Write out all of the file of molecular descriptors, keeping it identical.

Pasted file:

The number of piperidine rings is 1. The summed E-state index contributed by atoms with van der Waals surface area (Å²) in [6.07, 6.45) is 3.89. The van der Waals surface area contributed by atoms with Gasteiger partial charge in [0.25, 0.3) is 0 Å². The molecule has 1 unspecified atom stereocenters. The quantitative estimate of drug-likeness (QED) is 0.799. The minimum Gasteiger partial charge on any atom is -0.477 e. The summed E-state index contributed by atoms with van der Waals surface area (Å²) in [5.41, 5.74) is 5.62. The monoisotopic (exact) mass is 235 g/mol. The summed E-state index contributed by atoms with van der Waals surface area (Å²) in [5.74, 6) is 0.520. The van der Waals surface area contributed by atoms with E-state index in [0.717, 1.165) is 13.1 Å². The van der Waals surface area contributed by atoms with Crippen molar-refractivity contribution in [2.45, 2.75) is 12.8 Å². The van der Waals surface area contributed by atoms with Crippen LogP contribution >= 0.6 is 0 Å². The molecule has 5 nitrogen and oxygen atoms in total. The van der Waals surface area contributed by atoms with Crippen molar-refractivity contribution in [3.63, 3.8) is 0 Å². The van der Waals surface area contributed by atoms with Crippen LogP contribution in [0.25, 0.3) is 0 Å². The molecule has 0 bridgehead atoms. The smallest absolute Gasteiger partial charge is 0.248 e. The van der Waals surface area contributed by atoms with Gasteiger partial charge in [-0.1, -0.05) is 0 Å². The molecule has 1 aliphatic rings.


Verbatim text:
The number of piperidine rings is 1. The summed E-state index contributed by atoms with van der Waals surface area (Å²) in [6.07, 6.45) is 3.89. The van der Waals surface area contributed by atoms with Gasteiger partial charge in [0.25, 0.3) is 0 Å². The molecule has 1 unspecified atom stereocenters. The quantitative estimate of drug-likeness (QED) is 0.799. The minimum Gasteiger partial charge on any atom is -0.477 e. The summed E-state index contributed by atoms with van der Waals surface area (Å²) in [5.41, 5.74) is 5.62. The monoisotopic (exact) mass is 235 g/mol. The summed E-state index contributed by atoms with van der Waals surface area (Å²) in [5.74, 6) is 0.520. The van der Waals surface area contributed by atoms with E-state index in [0.717, 1.165) is 13.1 Å². The van der Waals surface area contributed by atoms with Crippen molar-refractivity contribution in [2.45, 2.75) is 12.8 Å². The van der Waals surface area contributed by atoms with Crippen LogP contribution >= 0.6 is 0 Å². The molecule has 5 nitrogen and oxygen atoms in total. The van der Waals surface area contributed by atoms with Crippen molar-refractivity contribution in [3.63, 3.8) is 0 Å². The van der Waals surface area contributed by atoms with Crippen LogP contribution in [0.25, 0.3) is 0 Å². The molecule has 0 bridgehead atoms. The smallest absolute Gasteiger partial charge is 0.248 e. The van der Waals surface area contributed by atoms with Gasteiger partial charge in [-0.1, -0.05) is 0 Å². The molecule has 1 aliphatic rings.